Tampopo (1985) – dir. Juzo Itami

Recently, I was promoted within the city library system in which I am employed. Rather than stay within the same division, however, I was moved to where they needed people. So, as excited and proud as I was to advance professionally, I was not jazzed about leaving the branch I’d been working for nearly a year. The thing is, I love the people I got to work with. For one, they are all smarter, harder working, and typically kinder than I am. And yet, they were supportive of me, and confident I’d be out of their hair, much more than I was in myself. And as much as I’d like to believe I seized the right opportunities, made the right impressions, and put in the right amount of effort, I was primed by the people around me.

This is true for any person with any sort of skill set. They are the product of every person in their field before them, something that Juzo Imati’s Tampopo not only recognizes, but celebrates. Tampopo is perhaps–in the least elegant of metaphors–the “Pickle Rick” of Japanese cinema in the 80s. What if a film was made about making ramen? How far can that premise be taken? A warm and surreal commentary on craft and forming one’s own style, Imati takes Tampopo to some of the most imaginative and unexpected places, with nary a dull or false moment in sight.

Tampopo is a widower, running a ramen shop left to her by her husband. She has a son to raise, and no other source of income.  And while she’s being pressured to sell the place to a childhood friend–who we meet as a belligerent drunk–Tampopo is trying to make the arrangement work. Enter Goro (Tsutomu Yamazaki): a seasoned cowboy trucker type who isn’t afraid to brawl, but has a subdued masculinity to him. With his co-pilot Gun (Ken Watanabe, which whaaaat?), Goro relents to Tamopop’s pleas for help improving her ramen. Along the way, Goro and Tampopo stake out the competition, and enlist help from various friends and colleagues.

In between Tampopo’s rise from struggling shop owner to a ramen cook with her own style are a series of vignettes. Each relates the way food exists socially, the norms we bring to food, and how some individuals break the rules. One segment includes a business meeting where everyone orders the same conservative dish, while a young executive orders a decidedly more extravagant meal. Another focuses on a sick woman who, at the behest of her hysterical husband, cooks a final dinner for her family. Perhaps the most notable includes a gangster and his significant other–who more or less have a subplot that bookends the whole picture–using food rather sensually; this includes making out, while swapping a raw egg with an unbroken yolk between one another. These sideshows are an odd gambit that adds so much color and emotion that allow Tampopo the film to be a great one, instead of being a pleasant underdog story.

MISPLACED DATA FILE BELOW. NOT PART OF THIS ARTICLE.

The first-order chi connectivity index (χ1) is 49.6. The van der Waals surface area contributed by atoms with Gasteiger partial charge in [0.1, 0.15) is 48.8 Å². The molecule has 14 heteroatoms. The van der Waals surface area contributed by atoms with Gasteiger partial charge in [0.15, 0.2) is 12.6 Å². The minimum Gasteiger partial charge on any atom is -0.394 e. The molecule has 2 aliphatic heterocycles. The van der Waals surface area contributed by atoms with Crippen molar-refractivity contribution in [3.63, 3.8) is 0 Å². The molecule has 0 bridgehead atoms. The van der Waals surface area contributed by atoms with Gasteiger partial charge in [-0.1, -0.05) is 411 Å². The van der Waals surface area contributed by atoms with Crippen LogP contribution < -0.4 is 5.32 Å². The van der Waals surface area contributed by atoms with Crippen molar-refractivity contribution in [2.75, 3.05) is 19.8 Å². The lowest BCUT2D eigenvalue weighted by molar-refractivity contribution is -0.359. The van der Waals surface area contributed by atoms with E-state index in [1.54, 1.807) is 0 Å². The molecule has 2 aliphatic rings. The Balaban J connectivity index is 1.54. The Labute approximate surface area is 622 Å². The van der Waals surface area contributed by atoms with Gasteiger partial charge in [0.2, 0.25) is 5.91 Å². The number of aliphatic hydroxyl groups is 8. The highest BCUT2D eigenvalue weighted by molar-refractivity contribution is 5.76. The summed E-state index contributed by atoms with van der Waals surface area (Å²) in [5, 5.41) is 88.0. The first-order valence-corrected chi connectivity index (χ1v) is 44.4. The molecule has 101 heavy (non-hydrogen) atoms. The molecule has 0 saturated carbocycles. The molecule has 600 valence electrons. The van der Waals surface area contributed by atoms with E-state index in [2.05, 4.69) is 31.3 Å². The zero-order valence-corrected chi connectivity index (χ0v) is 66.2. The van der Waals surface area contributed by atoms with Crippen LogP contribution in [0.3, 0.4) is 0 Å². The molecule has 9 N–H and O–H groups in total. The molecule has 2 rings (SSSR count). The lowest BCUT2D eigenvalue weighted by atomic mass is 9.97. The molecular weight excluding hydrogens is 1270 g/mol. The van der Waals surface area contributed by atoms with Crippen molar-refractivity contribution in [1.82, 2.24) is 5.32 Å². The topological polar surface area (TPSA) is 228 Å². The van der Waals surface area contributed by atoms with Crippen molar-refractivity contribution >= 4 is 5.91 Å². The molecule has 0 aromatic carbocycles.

That Tampopo can both juggle so many balls is impressive by itself; the fact that the film is so beautifully put together is what makes the picture a genuine miracle. Itami mixes so many genres, and even synthesizes several references–which his characters directly allude to throughout the film. The most notable point of reference is that Tampopo draws from American westerns–Itami even refers to Tampopo as a “ramen western,” as opposed to a “spaghetti western.” Goro’s look is certainly a nod to Clint Eastwood, while his arc is much closer to John Wayne in The Searchers, or Alan Ladd in Shane. Tampopo’s story, meanwhile, is closer to a sports movie–with a Rocky training montage to boot. The vignettes interspersed throughout the film are each clear nods to various French New Wave staples–the conceit itself owing to The Phantom of Liberty, with whiffs of everything from Pickpocket to Breathless. At one point, Goro even refers to the band of misfits helping Tampopo out as if they are making a film–and with him as the director, naturally. Some stories might feel tacky or obnoxious for being so nakedly self-referential, and if Tampopo doesn’t transcend that, the film is never overshadowed by those qualities.

Tampopo is so much about filmmaking, but is also an examination of how our work is an extension of ourselves to others. While Tampopo the character may not have a lifelong passion for ramen, she is the type of person who is willing to do her homework, to accept help from others, and to follow through with her goals. She becomes better by being consistent, by listening to others, and by developing her own taste. The film tracks this quite gradually. Tampopo is never suddenly great. She never has one single gimmick that shows that she has natural talent. The greatest trick of Tampopo is making something so believable and unremarkable so deeply cinematic. Tampopo may not romanticize process, or portray trial and error as easy and endurable, but is always unfailingly captivating.

Rating – 10/10

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